Hagia Triada Church — is the largest Greek Orthodox Church in Istanbul — a picturesque church famous for its twin towers, dome, and eye-catching interior paintings.

5 best places to spend the Christmas holidays in Turkey:

Istanbul:

Photo by VisionPics on Pixabay, Hagia Sophia, Istanbul

The only city where a traditional eastern culture combines with the modern western culture. This city holds a charming beauty that you might have seen in some Hollywood movies. This city surprises us with awe-inspiring landmarks like — the most famous Hagia Sophia, Blue Mosque, and Topkapi Palace. You can also visit the world’s largest and oldest Grand Bazaar and the Spice Market next door. So, if you want to go for a cultural trip this Christmas you should not miss Istanbul!

How to reach: this city connects well with the other cities via the train networks. European destinations are also available via train to Istanbul.

Cappadocia:

Photo by hpgruesen on Pixabay, Cappadocia Hot Air Ballon Ride

The most remarkable destination to explore your Christmas day activities in Turkey. In the heart of Anatolia, this place is famous for its ‘fairy chimneys and the ‘hot air balloons.’ So, just start early, take your camera and take a hot air balloon ride if you want to experience the picturesque aerial views in Turkey. You can also visit the rose valley and explore the ancient secret cave dwelling. But don’t miss the sunset over Göreme!

How to reach: There are two airports to reach Cappadocia. The major one is Kayseri Erkilet Airport (ASR) in Kayseri, and another one is Nevsehir Airport. Or you can also use airways to reach there.

Ephesus:

Photo by Tivistar on Pixabay, Ephesus, Ancient Historical Stone

Want to know the history of Greek and Roman culture in one place? Ephesus will be the right choice for you. This best-preserved cultural city is popular for the ancient ruins of statues, libraries, temples, and houses. This UNESCO World Heritage Site was the epicenter of trade and is also a place where the Temple of Artemis Once stood — the 7th wonder of the ancient world.

How to reach: Train is not available between Istanbul and Selçuk. But you can take an intercity bus to reach there.

Marmaris:

Photo by pixamincom on Pixabay, Marmaris, Holiday coast, Turkey

Are you a beach lover and want to spend an energetic Christmas nightlife? Well, visit Marmaris — a sinfully beautiful town on the Mediterranean coast — famous for its Bar street with open-air clubs and music venues. This turquoise coast is surrounded by pine forests, clear water and is famous for water parks and castles — a perfect place to satisfy your diving or sailing adventures.

How to reach: Dalaman airport is the closest airport to reach there.

Pamukkale:

Photo by LoggaWiggler on Pixabay, Pamukkale Sintered Lime Terraces

It means ‘cotton castle’ in Turkish — is a town in western Turkey. This place is the traveler’s delight for its carbonated mineral-rich thermal pool — a perfect place to visit during winter. Pamukkale along with Hierapolis — an ancient Greek city nearby, is recognized as the World Heritage Site in 1988. The thermal pools are made naturally by travertine — a type of sedimentary rock — that gives the appearance of terraces.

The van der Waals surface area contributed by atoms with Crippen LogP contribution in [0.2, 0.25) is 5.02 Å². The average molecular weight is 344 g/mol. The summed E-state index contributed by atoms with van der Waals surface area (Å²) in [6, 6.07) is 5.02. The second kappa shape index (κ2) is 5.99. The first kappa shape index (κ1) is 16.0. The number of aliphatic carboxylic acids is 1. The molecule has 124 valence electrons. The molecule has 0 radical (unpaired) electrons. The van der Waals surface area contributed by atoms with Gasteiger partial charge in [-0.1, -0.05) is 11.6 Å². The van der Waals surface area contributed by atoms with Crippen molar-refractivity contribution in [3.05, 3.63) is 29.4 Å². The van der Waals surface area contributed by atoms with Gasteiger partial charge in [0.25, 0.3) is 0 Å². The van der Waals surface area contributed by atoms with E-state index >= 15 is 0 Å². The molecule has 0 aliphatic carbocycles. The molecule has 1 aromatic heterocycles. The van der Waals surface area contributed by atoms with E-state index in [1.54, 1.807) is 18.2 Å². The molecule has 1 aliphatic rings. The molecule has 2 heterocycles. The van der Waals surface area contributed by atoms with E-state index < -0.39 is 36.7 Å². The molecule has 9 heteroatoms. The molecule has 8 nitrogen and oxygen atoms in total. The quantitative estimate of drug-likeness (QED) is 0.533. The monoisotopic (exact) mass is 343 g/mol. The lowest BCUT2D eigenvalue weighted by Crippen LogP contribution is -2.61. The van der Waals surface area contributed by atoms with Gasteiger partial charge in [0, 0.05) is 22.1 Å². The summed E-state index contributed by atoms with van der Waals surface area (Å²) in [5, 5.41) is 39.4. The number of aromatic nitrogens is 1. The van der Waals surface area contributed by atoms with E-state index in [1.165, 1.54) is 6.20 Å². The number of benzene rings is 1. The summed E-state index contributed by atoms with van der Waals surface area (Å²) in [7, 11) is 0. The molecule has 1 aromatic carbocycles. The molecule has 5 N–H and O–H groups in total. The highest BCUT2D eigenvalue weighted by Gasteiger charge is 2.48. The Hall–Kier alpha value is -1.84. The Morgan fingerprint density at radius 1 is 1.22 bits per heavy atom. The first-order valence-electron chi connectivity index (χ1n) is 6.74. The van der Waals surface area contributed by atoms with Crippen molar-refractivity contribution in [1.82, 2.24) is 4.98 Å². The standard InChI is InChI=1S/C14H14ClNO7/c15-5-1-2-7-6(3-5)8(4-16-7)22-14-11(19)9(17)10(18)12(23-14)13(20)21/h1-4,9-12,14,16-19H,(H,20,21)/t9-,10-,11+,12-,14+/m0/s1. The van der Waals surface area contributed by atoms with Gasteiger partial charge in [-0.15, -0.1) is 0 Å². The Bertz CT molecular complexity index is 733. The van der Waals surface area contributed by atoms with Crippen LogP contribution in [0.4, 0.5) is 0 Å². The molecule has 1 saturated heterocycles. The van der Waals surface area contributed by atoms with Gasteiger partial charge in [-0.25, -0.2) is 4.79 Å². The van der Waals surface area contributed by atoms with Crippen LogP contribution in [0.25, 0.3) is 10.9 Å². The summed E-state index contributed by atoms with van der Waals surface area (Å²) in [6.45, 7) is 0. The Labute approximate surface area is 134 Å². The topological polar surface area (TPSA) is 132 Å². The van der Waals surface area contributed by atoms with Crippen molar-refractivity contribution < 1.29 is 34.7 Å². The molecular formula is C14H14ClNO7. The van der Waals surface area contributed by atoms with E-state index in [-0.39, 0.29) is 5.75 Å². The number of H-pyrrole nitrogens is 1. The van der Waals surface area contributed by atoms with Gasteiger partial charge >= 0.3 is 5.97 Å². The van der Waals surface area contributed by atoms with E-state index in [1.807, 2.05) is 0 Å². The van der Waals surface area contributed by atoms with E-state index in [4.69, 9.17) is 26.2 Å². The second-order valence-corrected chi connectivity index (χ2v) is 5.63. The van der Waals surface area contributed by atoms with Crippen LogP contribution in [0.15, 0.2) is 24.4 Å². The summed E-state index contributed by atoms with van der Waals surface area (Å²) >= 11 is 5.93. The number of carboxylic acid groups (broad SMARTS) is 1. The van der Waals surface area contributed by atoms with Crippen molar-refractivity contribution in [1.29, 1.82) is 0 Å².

How to reach: the nearest airport to Pamukkale is Denizli-Çardak airport. Or you can also reach Denizli from İzmir, Selçuk or Çamlik train station.

Things we should know before planning our trip to Turkey:

Photo by sofdoug on Pixabay, Light Culture, Istanbul, Turkey

Christmas Weather: If you don’t want to stroll around the city in the summer heat and also want to enjoy your Christmas with a milder temperature like me, Turkey will be the best choice for you. Well, the weather in Istanbul can be cold and wet. But the coastal region is warmer and pleasant. So, enjoy your Turkey trip this winter to experience the changing atmosphere and witness the Turkish-style Christmas celebration across the country.

Calm Celebration: If you are a person who wants to spend your Christmas peacefully and with lesser bustle, Turkey will be a blessing for you. Like I mentioned earlier, this will be more like ‘do it yourself Christmas’ rather than finding people and wishing you Merry Christmas. Turks love to enjoy the festival with their family instead of roaming across the cities and doing parties. You may also get an invitation to celebrate it with them. In short, you will definitely get the feeling of celebrating your Christmas at your own home but in a Turkish way.

Lesser queues: Want to visit the great historical places without standing for a long time in queues? Visit Istanbul during Winter. Yes, there is no doubt that Turkey is one of the most popular countries for its scenic beauty and mesmerizing historical places — a dreamland for all the tourists out there. And during summer it’s impossible to visit all the places shortly. So, if you wish to enjoy your Christmas calmly, you can do that. Or just wanna roaming around the city with short queues? Yeah, obviously you can do that!

Final thought:

Here, in this story, I mentioned all the things that will definitely convince you to pack your bag and go for a trip to Turkey this Christmas. So, enjoy its stunning sites, delicious foods, and lively nightlife to enhance your festive season this winter. And I am quite sure you will not regret it.

Originally published at Medium.

If you liked this story, Check out another one also. This article is on, The top 6 healthiest dry red wines, that undoubtedly pack a big punch!

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About the author

SATHI

A writer on Medium.MSc. in Biological Science. Write about Science, Wellness, Travel, Food & Health. Bookworm. Love to travel. Trying to learn German but ist Nicht gut.